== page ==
“So, you want me to uncover the truth and take down the Authority?” Dakota asked after sitting as still as a statue through Parker’s entire story.
The most honest part of Parker wanted to scream yes, but they checked themselves and answered, “If you could just tell my parents that I’m alive.” Parker’s voice cracked and threatened to be swallowed in their throat.”I just want them to know…”
Dakota took a slow breath. “How much do you want them to know?”
“I want them to know everything, I want to be able-”
Tiger’s voice cut in, “Not everything.” Parker’s mouth continued to move, but their words had disappeared. “Sorry kid, we gotta act like the Authority is watching. They can’t know where you are now”
Parker glared at Tiger, but Dakota cut in before they could really think what they wanted to say. “So, I call your parents and tell them that their daughter escaped the Authority and is alive?”
The word daughter stuck in Parker’s mind, like an arrow in the ground. “Daughter?” They asked angrily. “Do I look like a girl to you?” As soon as the words were out of their mouth, they knew it was a stupid question. They didn’t look in the mirror much even when life was normal, now, they really had no idea what they looked like at all. Obviously if Dakota thought they were a girl, that was what they looked like to him.
Dakota stared at Tiger who shrugged and then looked at the ground. “Sorry,” he said awkwardly, “I didn’t know you were a boy.”
This time Parker took a deep breath before answering. “I’m not.” They reminded themselves for the millionth time that it wasn’t people’s fault if they didn’t know that there was life beyond boy and girl. “I’m non-binary, gender fluid. It means I’m not a boy or a girl. I’m somewhere in between.” They had never been very good at putting words to their identity. Being different didn’t make them an expert in differences.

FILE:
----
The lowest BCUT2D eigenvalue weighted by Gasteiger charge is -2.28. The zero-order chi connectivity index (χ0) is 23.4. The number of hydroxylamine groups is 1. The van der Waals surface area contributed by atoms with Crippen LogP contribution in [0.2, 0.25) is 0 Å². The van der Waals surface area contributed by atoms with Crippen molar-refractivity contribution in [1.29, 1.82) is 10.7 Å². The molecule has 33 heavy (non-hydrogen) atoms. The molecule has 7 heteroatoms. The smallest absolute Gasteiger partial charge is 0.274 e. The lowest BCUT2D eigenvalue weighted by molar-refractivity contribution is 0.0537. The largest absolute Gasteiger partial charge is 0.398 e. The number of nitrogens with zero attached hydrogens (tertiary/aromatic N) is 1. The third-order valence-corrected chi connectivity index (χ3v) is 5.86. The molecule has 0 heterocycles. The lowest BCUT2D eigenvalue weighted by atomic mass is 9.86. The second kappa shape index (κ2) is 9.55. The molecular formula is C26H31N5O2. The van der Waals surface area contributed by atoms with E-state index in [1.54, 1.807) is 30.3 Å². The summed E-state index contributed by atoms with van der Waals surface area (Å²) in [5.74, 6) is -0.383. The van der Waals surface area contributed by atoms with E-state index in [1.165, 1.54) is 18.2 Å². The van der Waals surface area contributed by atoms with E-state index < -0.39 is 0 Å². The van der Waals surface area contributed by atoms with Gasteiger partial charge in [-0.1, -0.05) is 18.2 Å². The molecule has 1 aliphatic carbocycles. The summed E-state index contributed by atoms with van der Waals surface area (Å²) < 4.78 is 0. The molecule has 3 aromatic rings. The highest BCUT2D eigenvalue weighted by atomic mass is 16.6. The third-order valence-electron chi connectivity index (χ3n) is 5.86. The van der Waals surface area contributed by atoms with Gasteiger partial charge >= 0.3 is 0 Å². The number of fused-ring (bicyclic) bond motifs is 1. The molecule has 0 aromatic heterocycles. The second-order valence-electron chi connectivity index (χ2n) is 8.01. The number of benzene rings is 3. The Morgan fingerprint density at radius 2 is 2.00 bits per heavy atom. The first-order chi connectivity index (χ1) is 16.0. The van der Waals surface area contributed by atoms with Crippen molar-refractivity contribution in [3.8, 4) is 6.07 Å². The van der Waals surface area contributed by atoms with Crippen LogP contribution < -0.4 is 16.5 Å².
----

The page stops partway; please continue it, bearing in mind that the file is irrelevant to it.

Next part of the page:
Neither of the brothers moved or looked at them and then Tiger laughed uncomfortably.
“Was that same as Jenni?” Dakota’s voice was small and Tiger’s laugh stopped instantly.
In the next few moments, Parker watched a range of emotions flit across Tiger’s eyes. First they thought he was going to erupt in rage, then it seemed he might laugh again and finally his eyes became red rimmed and overbright. He dropped his head and let out a long breath. “I don’t know. She never explained.” He turned and looked out at the river, “or I never listened.”
Parker wondered if Jenni had been like them. Maybe that was why Tiger had taken care of them, maybe Tiger was ready to listen now.
“Ok Parker, I don’t have much time.” Dakota was suddenly all business. “I need a picture of you, but we have to choose a spot with nothing identifying, I’ll get just a head shot.” He paused and they both looked around as Tiger continued to stare out at the water. “Then you’re going to tell me everything and anything that might be helpful in getting in contact with your parents. Where they live, work, kind of car, anything that might help me get in contact with them without leading the Authority to you. Then I got to get home before my wife sends out a search party of her own.”
When Parker awoke the next morning, tucked in the corner of an unused shed on the riverside of some giant property, they almost wondered if their meeting with Dakota had been a dream. Five days. Dakota had promised in five days he would come back and give Parker an update. This time they would meet under the Provencher Bridge around sundown. Parker knew the time didn’t really matter, they would be hiding in the rocks waiting all day. They tried to remind themselves that an update didn’t mean that all their problems would be solved, but it didn’t matter. This time there was real, actual tangible hope and they were going to savour it as much as they could.
They tried to imagine the look on their parents’ faces when they saw that Parker was alive. If only they’d asked Dakota if he could bring them a picture of their parents too. Loads of people had died in this pandemic, what if their parents weren’t even there to find?
Parker shook themselves, almost violently causing them to drop their bag of sleeping stuff as they made their way along the rocks towards Tiger’s shelter. They couldn’t think that way. There just wasn’t room in their head to believe that their parents might be dead. The most affected by the pandemic were kids and old people, their parents didn’t fit into either category. They both worked in accounting, they led boring and safe lives. Their parents were fine. They had to be.